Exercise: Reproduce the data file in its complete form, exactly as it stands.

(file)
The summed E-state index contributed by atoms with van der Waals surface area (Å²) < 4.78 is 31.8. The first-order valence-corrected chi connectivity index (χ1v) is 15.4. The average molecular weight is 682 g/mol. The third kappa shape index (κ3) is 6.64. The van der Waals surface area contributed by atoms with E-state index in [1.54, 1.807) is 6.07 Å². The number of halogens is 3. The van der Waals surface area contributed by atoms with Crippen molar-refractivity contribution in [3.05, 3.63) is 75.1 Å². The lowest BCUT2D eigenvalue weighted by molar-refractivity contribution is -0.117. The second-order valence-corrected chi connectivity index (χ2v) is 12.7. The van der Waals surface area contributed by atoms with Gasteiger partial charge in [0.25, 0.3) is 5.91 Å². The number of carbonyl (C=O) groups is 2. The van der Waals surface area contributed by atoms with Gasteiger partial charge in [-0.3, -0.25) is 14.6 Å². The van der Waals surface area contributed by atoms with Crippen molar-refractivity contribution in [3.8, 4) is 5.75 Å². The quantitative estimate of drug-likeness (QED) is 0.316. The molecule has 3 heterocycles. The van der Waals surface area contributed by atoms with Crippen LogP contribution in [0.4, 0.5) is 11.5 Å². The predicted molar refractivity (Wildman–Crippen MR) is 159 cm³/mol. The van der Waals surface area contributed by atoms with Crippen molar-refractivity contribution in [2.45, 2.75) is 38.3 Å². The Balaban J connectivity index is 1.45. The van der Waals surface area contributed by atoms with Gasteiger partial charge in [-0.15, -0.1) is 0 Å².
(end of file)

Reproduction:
The summed E-state index contributed by atoms with van der Waals surface area (Å²) < 4.78 is 31.8. The first-order valence-corrected chi connectivity index (χ1v) is 15.4. The average molecular weight is 682 g/mol. The third kappa shape index (κ3) is 6.64. The van der Waals surface area contributed by atoms with E-state index in [1.54, 1.807) is 6.07 Å². The number of halogens is 3. The van der Waals surface area contributed by atoms with Crippen molar-refractivity contribution in [3.05, 3.63) is 75.1 Å². The lowest BCUT2D eigenvalue weighted by molar-refractivity contribution is -0.117. The second-order valence-corrected chi connectivity index (χ2v) is 12.7. The van der Waals surface area contributed by atoms with Gasteiger partial charge in [0.25, 0.3) is 5.91 Å². The number of carbonyl (C=O) groups is 2. The van der Waals surface area contributed by atoms with Gasteiger partial charge in [-0.3, -0.25) is 14.6 Å². The van der Waals surface area contributed by atoms with Crippen molar-refractivity contribution in [3.8, 4) is 5.75 Å². The quantitative estimate of drug-likeness (QED) is 0.316. The molecule has 3 heterocycles. The van der Waals surface area contributed by atoms with Crippen LogP contribution in [0.4, 0.5) is 11.5 Å². The predicted molar refractivity (Wildman–Crippen MR) is 159 cm³/mol. The van der Waals surface area contributed by atoms with Crippen molar-refractivity contribution in [2.45, 2.75) is 38.3 Å². The Balaban J connectivity index is 1.45. The van der Waals surface area contributed by atoms with Gasteiger partial charge in [-0.15, -0.1) is 0 Å².